June 15, 2024

High Winds Increase Campylobacter Prevalence in Chicken Flocks

A study published in the journal Animals, by Washington State University, has found that high winds increase Campylobacter prevalence in outdoor chicken flocks. About 28% of individual chickens had the pathogen at the open environment farms in the study. And organic and free-range chicken farms had the same problem. Campylobacter is the largest single cause of foodborne illness in the United States.

High Winds Increase Campylobacter Prevalence in Chicken Flocks

Co-lead author Olivia Smith, a recent Washington State University Ph.D. graduate in the School of Biological Sciences said in a statement, “Farms need to be aware of the risk. These environmental factors are influencing if the poultry are going to have foodborne pathogens, so farmers need to be aware of what’s around them. If there’s a lot of wind and if they’re in really agricultural areas, that’s a problem.”

To help solve this problem, researches said that farmers could consider installing windbreaks. Weather patterns should be watched, so chickens could be brought inside during periods of high winds. The bacteria is probably coming from nearby fields and livestock areas.

Researchers tested chicken feces from 27 open environment farms located in California, Oregon, Washington, and Idaho. The samples were collected at most of these farms once a year for three years. Most of the flocks at these farms, 69.4%, had some instance of Campylobacter contamination.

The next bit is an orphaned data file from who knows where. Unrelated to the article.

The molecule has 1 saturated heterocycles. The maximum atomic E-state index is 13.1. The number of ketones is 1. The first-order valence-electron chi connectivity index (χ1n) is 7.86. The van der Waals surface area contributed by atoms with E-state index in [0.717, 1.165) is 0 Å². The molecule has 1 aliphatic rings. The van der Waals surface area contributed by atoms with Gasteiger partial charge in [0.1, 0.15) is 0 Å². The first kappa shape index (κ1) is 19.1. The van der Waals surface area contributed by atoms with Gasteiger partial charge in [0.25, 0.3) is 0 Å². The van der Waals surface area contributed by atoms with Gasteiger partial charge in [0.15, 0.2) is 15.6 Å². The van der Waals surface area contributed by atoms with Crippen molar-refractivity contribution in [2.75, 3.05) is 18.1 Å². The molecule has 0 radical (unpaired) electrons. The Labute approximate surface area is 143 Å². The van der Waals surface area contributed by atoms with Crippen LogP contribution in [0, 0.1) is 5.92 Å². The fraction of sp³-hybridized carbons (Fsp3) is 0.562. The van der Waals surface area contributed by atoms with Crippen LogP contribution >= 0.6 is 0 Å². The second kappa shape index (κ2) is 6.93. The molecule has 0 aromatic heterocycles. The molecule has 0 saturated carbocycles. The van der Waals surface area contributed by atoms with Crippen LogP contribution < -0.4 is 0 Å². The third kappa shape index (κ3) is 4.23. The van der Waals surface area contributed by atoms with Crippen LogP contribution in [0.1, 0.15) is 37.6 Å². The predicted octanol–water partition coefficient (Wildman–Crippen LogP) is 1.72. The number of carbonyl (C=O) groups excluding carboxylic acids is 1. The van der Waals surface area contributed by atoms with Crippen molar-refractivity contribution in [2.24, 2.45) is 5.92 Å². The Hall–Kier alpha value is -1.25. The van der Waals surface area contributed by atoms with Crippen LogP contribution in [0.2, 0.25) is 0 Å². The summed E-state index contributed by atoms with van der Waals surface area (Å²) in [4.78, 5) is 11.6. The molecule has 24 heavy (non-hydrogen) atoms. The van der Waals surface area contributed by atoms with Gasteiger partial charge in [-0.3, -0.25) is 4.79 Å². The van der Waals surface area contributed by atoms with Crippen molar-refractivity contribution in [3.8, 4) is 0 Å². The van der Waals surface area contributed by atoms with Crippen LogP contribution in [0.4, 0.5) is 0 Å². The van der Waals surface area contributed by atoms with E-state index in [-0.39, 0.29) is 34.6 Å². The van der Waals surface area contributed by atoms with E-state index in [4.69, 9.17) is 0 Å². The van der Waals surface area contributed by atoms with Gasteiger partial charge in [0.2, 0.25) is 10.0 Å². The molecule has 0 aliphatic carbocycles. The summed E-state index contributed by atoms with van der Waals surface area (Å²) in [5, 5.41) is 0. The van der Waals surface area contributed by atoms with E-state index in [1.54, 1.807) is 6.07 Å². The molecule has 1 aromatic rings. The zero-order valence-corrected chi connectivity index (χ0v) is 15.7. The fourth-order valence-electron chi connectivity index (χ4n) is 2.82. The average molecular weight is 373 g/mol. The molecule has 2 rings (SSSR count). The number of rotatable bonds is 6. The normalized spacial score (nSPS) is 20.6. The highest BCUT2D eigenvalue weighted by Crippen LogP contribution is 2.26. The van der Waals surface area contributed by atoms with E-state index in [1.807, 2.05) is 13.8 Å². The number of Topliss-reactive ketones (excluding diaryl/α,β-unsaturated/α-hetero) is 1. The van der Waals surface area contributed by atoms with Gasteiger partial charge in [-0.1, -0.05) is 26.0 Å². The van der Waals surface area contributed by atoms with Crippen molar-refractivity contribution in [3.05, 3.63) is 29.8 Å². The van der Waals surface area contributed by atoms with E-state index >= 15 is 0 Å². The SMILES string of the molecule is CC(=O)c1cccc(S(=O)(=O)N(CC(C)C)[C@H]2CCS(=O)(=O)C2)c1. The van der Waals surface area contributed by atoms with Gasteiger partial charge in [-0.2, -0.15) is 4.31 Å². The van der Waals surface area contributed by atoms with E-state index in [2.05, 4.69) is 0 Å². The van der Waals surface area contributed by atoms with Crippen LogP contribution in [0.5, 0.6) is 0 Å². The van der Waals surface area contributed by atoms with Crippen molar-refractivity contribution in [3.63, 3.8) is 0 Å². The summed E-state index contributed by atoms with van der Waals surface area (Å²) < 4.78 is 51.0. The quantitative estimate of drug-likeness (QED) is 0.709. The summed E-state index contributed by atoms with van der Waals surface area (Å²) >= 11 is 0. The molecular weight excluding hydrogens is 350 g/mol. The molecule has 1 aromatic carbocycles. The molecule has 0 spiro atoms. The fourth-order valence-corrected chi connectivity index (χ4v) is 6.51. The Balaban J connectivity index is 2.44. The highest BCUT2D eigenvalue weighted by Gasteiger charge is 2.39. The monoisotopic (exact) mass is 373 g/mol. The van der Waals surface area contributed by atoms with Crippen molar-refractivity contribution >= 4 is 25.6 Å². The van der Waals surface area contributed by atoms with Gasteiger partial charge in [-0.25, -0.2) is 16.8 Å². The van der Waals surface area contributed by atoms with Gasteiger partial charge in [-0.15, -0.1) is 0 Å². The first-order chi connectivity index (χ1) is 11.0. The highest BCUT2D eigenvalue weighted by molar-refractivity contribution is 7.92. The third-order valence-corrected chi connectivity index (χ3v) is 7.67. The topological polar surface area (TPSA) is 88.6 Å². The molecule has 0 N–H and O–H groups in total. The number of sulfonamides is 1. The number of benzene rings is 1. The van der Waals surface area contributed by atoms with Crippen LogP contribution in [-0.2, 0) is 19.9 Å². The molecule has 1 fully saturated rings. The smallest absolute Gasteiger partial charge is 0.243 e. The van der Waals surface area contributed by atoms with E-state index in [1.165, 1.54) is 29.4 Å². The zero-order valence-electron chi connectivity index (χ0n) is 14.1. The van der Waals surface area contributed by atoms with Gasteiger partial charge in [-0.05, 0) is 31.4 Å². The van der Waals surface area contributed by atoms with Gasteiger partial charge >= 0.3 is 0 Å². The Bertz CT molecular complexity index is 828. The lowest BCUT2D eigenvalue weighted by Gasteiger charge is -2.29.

The farmers practicing open environment chicken farming avoid using chemicals in their flocks, including antibiotics, vaccines, and medications against parasites. These farmers also keep a wide range of chicken breeds and let their flocks roam outside, which is the opposite of commercial poultry producers who raise the birds in enclosed barns and treat them with medicine.

The market for free range birds is growing, but this study shows that there are still risks with these birds. And the farmers need to be aware of this risk. Outside birds can be exposed to diseases from wild birds as well and from coming into contact with the ground.

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